The retail sector in the Kingdom employs 1.6 Million people with a job nationalization level of around 25%. The right policy interventions can have the impact of improving this percentage and contribute heavily towards stipulated Vision 2030 and NTP Saudi nationalization targets.
One of the major barriers of nationalization in the retail sector is claimed to be long working hours. Several studies and social dialogues have discussed retail business hours and regulating it to 9 p.m. Also, one must note that currently working hours are not strictly enforced in small businesses.
Although discussions and recommendations have always been in favor of increased regulation; we at Strategic Gears believe that there is merit in assessing an approach that is the absolute opposite (deregulation of business hours along with the strict enforcement of working hours).
Strategic Gears observed other countries’ approaches to business and working hour regulations: and the insights suggest deregulation of business hours is the global trend. Assessing the impact of such a strategy, we concluded that it can achieve the same desired outcome of reduced business hours, while avoiding the negative side effects.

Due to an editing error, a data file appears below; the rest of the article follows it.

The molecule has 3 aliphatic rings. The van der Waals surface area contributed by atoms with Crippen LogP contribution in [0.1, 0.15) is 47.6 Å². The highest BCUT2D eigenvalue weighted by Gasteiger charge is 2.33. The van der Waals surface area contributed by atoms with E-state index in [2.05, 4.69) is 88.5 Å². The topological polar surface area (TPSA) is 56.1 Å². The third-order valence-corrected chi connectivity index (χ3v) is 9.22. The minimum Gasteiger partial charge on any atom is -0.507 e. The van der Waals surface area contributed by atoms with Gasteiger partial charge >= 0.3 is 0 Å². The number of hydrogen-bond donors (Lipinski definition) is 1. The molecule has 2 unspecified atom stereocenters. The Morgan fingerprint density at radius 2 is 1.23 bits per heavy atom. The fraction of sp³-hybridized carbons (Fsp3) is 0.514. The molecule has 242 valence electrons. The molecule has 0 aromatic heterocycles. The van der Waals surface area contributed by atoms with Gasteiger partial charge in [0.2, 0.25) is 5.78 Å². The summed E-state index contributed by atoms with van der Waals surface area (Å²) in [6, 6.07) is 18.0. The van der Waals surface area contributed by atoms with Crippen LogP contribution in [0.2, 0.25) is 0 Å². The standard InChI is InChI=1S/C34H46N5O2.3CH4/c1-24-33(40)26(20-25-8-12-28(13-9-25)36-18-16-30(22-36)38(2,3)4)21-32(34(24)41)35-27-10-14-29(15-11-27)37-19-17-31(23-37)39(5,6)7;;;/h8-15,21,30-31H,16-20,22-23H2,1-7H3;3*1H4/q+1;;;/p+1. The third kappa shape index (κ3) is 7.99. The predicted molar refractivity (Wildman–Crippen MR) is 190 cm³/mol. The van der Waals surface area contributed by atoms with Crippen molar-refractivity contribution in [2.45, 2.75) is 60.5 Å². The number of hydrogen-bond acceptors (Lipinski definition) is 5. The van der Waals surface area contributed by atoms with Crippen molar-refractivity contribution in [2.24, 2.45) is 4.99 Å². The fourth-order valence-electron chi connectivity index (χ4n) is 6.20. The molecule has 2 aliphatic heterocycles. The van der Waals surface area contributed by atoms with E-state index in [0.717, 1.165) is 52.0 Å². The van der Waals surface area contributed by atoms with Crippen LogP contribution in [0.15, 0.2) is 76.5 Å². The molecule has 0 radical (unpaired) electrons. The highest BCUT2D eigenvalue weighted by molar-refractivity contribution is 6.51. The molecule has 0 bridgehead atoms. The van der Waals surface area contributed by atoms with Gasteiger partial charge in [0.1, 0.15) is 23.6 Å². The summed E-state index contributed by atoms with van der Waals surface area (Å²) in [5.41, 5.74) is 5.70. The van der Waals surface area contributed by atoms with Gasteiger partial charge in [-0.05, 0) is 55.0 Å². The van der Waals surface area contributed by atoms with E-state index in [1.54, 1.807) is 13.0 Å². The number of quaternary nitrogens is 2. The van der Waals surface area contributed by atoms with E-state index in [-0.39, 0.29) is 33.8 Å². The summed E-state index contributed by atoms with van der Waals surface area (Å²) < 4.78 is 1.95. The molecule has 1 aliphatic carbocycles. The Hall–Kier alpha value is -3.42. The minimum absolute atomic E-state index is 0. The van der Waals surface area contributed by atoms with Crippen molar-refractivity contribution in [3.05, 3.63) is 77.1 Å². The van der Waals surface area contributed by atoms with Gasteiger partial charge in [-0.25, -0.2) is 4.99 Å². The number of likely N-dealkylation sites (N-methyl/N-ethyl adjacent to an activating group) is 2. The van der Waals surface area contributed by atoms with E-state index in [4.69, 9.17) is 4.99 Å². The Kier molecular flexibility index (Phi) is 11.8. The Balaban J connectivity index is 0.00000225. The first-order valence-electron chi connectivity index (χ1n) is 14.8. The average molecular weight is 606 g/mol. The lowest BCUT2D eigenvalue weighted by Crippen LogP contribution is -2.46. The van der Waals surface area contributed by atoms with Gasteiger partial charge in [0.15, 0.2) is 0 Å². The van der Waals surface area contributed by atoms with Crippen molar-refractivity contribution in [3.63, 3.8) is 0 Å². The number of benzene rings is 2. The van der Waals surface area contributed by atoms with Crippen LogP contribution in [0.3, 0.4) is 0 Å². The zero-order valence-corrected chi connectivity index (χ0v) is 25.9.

Furthermore, our researchers looked at the shopping trends by analyzing the traffic into stores around the globe and compared them with Saudi Arabia. It was found that most of the stores in other countries opt to close at night due to low demand although they have deregulated business hours. However, analyzing the customer traffic in Saudi Arabia, it can be observed that customer inflow to stores during morning hours is quite minimal compared to evening hours. Customer inflows peak during the night at around 9pm, which suggests that, unlike other countries, consumers in Saudi Arabia have late-night shopping habits. The closing of shops during prayer times is one of the contributing factors to the habit.
This calls for decision-makers to explore the possibility of deregulating business hours as an alternative.